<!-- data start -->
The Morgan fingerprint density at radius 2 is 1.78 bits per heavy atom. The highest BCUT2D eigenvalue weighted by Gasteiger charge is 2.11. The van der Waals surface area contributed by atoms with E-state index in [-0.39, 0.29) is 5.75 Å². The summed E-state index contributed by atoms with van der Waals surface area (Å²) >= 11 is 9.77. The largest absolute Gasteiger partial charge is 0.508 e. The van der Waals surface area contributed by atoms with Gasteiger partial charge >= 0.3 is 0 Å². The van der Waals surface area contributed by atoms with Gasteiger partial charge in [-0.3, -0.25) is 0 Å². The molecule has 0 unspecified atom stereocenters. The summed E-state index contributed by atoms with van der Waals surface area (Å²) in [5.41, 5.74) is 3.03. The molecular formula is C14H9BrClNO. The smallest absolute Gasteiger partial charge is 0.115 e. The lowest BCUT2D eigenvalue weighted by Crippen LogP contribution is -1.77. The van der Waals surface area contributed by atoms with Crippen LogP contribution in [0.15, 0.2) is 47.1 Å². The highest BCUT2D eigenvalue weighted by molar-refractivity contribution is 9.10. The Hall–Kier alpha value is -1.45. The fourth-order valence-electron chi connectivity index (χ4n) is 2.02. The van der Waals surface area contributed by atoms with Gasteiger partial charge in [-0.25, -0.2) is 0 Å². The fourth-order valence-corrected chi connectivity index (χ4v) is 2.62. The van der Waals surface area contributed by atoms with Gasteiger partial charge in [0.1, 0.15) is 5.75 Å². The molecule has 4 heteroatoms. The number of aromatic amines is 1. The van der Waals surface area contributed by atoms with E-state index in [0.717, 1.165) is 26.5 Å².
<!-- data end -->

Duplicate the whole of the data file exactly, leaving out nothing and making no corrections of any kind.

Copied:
The Morgan fingerprint density at radius 2 is 1.78 bits per heavy atom. The highest BCUT2D eigenvalue weighted by Gasteiger charge is 2.11. The van der Waals surface area contributed by atoms with E-state index in [-0.39, 0.29) is 5.75 Å². The summed E-state index contributed by atoms with van der Waals surface area (Å²) >= 11 is 9.77. The largest absolute Gasteiger partial charge is 0.508 e. The van der Waals surface area contributed by atoms with Gasteiger partial charge >= 0.3 is 0 Å². The van der Waals surface area contributed by atoms with Gasteiger partial charge in [-0.3, -0.25) is 0 Å². The molecule has 0 unspecified atom stereocenters. The summed E-state index contributed by atoms with van der Waals surface area (Å²) in [5.41, 5.74) is 3.03. The molecular formula is C14H9BrClNO. The smallest absolute Gasteiger partial charge is 0.115 e. The lowest BCUT2D eigenvalue weighted by Crippen LogP contribution is -1.77. The van der Waals surface area contributed by atoms with Crippen LogP contribution in [0.15, 0.2) is 47.1 Å². The highest BCUT2D eigenvalue weighted by molar-refractivity contribution is 9.10. The Hall–Kier alpha value is -1.45. The fourth-order valence-electron chi connectivity index (χ4n) is 2.02. The van der Waals surface area contributed by atoms with Gasteiger partial charge in [-0.25, -0.2) is 0 Å². The fourth-order valence-corrected chi connectivity index (χ4v) is 2.62. The van der Waals surface area contributed by atoms with Gasteiger partial charge in [0.1, 0.15) is 5.75 Å². The molecule has 4 heteroatoms. The number of aromatic amines is 1. The van der Waals surface area contributed by atoms with E-state index in [0.717, 1.165) is 26.5 Å².